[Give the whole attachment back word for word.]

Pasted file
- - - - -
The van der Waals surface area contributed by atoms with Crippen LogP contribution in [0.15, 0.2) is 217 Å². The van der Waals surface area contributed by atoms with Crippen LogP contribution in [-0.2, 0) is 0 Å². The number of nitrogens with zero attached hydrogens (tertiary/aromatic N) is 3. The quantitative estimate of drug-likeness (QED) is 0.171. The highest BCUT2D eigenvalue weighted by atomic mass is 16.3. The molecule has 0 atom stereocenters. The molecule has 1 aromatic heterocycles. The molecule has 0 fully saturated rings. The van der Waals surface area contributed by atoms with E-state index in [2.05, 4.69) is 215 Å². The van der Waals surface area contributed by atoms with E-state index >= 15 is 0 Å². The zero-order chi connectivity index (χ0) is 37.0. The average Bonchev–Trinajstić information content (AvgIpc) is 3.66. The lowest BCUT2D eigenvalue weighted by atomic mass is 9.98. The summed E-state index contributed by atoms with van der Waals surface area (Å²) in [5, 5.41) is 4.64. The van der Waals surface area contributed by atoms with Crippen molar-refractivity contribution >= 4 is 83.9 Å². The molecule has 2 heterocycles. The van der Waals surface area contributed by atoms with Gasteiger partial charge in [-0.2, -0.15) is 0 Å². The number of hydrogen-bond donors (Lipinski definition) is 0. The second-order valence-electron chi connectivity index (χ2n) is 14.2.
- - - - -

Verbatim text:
The van der Waals surface area contributed by atoms with Crippen LogP contribution in [0.15, 0.2) is 217 Å². The van der Waals surface area contributed by atoms with Crippen LogP contribution in [-0.2, 0) is 0 Å². The number of nitrogens with zero attached hydrogens (tertiary/aromatic N) is 3. The quantitative estimate of drug-likeness (QED) is 0.171. The highest BCUT2D eigenvalue weighted by atomic mass is 16.3. The molecule has 0 atom stereocenters. The molecule has 1 aromatic heterocycles. The molecule has 0 fully saturated rings. The van der Waals surface area contributed by atoms with E-state index in [2.05, 4.69) is 215 Å². The van der Waals surface area contributed by atoms with E-state index >= 15 is 0 Å². The zero-order chi connectivity index (χ0) is 37.0. The average Bonchev–Trinajstić information content (AvgIpc) is 3.66. The lowest BCUT2D eigenvalue weighted by atomic mass is 9.98. The summed E-state index contributed by atoms with van der Waals surface area (Å²) in [5, 5.41) is 4.64. The van der Waals surface area contributed by atoms with Crippen molar-refractivity contribution >= 4 is 83.9 Å². The molecule has 2 heterocycles. The van der Waals surface area contributed by atoms with Gasteiger partial charge in [-0.2, -0.15) is 0 Å². The number of hydrogen-bond donors (Lipinski definition) is 0. The second-order valence-electron chi connectivity index (χ2n) is 14.2.